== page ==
Article

An enzyme-sensitive probe for photoacoustic imaging and fluorescence detection of protease activity

Department of Biomedical Engineering, Washington University in St Louis, MO 63130, USA.
Nanoscale (Impact Factor: 6.74). 01/2011; 3(3):950-3. DOI: 10.1039/c0nr00874e
Source: PubMed

ABSTRACT A gold nanocage and dye conjugate has been demonstrated for use with photoacoustic imaging and fluorescence detection of protease activity. The detection sensitivity could be maximized by using gold nanocages with a localized surface plasmon resonance peak away from the emission peak of the dye. These hybrids can be potentially used as multimodal contrast agents for molecular imaging.

Full-text

Available from: Yu Shrike Zhang, May 29, 2015
0 Followers
 · 
142 Views
  • [Show abstract] [Hide abstract]
    ABSTRACT: In medicine, nanotechnology has sparked a rapidly growing interest as it promises to solve a number of issues associated with conventional therapeutic agents, including their poor water solubility (at least, for most anticancer drugs), lack of targeting capability, nonspecific distribution, systemic toxicity, and low therapeutic index. Over the past several decades, remarkable progress has been made in the development and application of engineered nanoparticles to treat cancer more effectively. For example, therapeutic agents have been integrated with nanoparticles engineered with optimal sizes, shapes, and surface properties to increase their solubility, prolong their circulation half-life, improve their biodistribution, and reduce their immunogenicity. Nanoparticles and their payloads have also been favorably delivered into tumors by taking advantage of the pathophysiological conditions, such as the enhanced permeability and retention effect, and the spatial variations in the pH value. Additionally, targeting ligands (e.g., small organic molecules, peptides, antibodies, and nucleic acids) have been added to the surface of nanoparticles to specifically target cancerous cells through selective binding to the receptors overexpressed on their surface. Furthermore, it has been demonstrated that multiple types of therapeutic drugs and/or diagnostic agents (e.g., contrast agents) could be delivered through the same carrier to enable combination therapy with a potential to overcome multidrug resistance, and real-time readout on the treatment efficacy. It is anticipated that precisely engineered nanoparticles will emerge as the next-generation platform for cancer therapy and many other biomedical applications.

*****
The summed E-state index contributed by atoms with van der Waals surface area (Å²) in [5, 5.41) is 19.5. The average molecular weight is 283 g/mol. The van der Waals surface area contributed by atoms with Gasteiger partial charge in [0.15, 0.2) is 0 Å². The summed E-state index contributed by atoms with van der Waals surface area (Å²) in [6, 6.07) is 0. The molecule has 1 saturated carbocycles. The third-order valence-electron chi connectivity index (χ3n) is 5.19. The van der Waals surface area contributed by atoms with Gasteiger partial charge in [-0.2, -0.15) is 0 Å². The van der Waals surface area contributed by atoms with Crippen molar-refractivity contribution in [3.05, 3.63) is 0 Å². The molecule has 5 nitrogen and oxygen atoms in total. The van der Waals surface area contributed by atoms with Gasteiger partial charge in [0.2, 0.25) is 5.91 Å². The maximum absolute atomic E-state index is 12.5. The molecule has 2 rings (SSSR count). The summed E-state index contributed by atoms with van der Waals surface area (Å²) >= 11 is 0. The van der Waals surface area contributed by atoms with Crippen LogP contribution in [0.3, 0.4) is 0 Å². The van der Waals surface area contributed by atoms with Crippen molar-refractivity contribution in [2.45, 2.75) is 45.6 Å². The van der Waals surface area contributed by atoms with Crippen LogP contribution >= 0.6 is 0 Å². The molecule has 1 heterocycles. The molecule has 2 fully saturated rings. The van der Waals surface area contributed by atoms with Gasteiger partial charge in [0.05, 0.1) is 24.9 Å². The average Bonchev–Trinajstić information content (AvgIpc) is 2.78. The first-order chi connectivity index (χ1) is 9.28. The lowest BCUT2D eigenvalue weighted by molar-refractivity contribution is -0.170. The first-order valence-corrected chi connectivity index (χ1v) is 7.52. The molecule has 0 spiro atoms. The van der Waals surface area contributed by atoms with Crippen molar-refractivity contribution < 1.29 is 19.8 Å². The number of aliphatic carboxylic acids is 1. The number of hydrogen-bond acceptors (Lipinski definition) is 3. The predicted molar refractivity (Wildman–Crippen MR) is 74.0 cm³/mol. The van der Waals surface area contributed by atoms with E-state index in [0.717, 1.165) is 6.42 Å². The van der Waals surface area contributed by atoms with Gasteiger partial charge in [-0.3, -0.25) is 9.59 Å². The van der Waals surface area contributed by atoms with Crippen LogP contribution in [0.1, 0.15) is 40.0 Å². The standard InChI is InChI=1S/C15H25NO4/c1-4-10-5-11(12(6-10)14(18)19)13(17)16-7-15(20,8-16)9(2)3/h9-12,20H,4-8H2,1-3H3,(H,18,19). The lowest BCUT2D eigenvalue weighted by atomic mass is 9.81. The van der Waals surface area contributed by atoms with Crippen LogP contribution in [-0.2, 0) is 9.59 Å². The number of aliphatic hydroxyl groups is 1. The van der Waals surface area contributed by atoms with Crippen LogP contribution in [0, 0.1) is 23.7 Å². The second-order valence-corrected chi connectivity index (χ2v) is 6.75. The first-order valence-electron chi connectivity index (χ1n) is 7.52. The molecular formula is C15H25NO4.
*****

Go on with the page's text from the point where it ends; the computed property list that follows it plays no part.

Angewandte Chemie International Edition 10/2014; 46(5). DOI:10.1002/anie.201403036 · 11.34 Impact Factor
  • [Show abstract] [Hide abstract]
    ABSTRACT: Overhauser-enhanced magnetic resonance imaging (OMRI), which is a double resonance technique, creates images of free radical distribution in animals by enhancing the water proton signal intensity by the overhauser effect. In this study, we constructed a contrast agent by combining PROXYL groups that have nitroxyl radicals with PEG-modified dendritic poly(l-lysine) that accumulates in the tumor by enhanced permeability and retention (EPR) effect. Addition of the PROXYL groups at the PEG chains' termini on KG6 was advantageous in OMRI, because the ESR signal of the nitroxyl radical was maintained without decay caused by mobility restriction, even if the PROXYL groups were attached at 25 mol% on one molecule. After intramuscular injection of the molecule modified at 25 mol%, that is, PR25-PEG-KG6, a significant OMRI signal was observed at the injected site. However, no signal was detected in the tumor after intravenous injection of PR25-PEG-KG6 to a tumor-bearing mouse, although PR25-PEG-KG6 itself accumulated in the tumor. The reason was that the nitroxyl radicals were immediately reduced in the blood after the injection, suggesting that use of stable nitroxyl radicals will enable detection of tumors by OMRI after intravenous injection.
    Journal of Biomaterials Science Polymer Edition 08/2014; DOI:10.1080/09205063.2014.943538 · 1.36 Impact Factor
  • [Show abstract] [Hide abstract]
    ABSTRACT: Enzymes underpin physiological function and exhibit dysregulation in many disease-associated microenvironments and aberrant cell processes. Exploiting altered enzyme activity and expression for diagnostics, drug targeting, and drug release is tremendously promising. When combined with booming research in nanobiotechnology, enzyme-responsive nanomaterials used for controlled drug release have achieved significant development and have been studied as an important class of drug delivery strategies in nanomedicine. In this review, we describe enzymes such as proteases, phospholipases and oxidoreductases that serve as delivery triggers. Subsequently, we explore recently developed enzyme-responsive nanomaterials with versatile applications for extracellular and intracellular drug delivery. We conclude by discussing future opportunities and challenges in this area.
    Nanoscale 09/2014; DOI:10.1039/c4nr04249b · 6.74 Impact Factor